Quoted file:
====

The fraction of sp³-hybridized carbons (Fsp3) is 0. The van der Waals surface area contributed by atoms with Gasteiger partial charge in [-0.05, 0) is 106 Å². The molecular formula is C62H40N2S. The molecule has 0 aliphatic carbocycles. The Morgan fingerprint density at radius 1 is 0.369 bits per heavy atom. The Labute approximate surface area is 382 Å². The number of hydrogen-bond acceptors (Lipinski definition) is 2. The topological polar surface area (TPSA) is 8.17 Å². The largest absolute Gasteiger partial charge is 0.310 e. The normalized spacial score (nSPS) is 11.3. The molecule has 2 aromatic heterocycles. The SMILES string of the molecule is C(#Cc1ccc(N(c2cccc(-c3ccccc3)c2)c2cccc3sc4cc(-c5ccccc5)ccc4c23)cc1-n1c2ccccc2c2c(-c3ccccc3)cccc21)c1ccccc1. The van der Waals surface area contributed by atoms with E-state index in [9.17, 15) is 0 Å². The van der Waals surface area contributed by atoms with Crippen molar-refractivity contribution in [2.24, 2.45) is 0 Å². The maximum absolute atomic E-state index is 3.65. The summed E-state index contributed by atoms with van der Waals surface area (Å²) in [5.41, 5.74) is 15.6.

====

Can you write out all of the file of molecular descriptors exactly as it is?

The fraction of sp³-hybridized carbons (Fsp3) is 0. The van der Waals surface area contributed by atoms with Gasteiger partial charge in [-0.05, 0) is 106 Å². The molecular formula is C62H40N2S. The molecule has 0 aliphatic carbocycles. The Morgan fingerprint density at radius 1 is 0.369 bits per heavy atom. The Labute approximate surface area is 382 Å². The number of hydrogen-bond acceptors (Lipinski definition) is 2. The topological polar surface area (TPSA) is 8.17 Å². The largest absolute Gasteiger partial charge is 0.310 e. The normalized spacial score (nSPS) is 11.3. The molecule has 2 aromatic heterocycles. The SMILES string of the molecule is C(#Cc1ccc(N(c2cccc(-c3ccccc3)c2)c2cccc3sc4cc(-c5ccccc5)ccc4c23)cc1-n1c2ccccc2c2c(-c3ccccc3)cccc21)c1ccccc1. The van der Waals surface area contributed by atoms with E-state index in [9.17, 15) is 0 Å². The van der Waals surface area contributed by atoms with Crippen molar-refractivity contribution in [2.24, 2.45) is 0 Å². The maximum absolute atomic E-state index is 3.65. The summed E-state index contributed by atoms with van der Waals surface area (Å²) in [5.41, 5.74) is 15.6.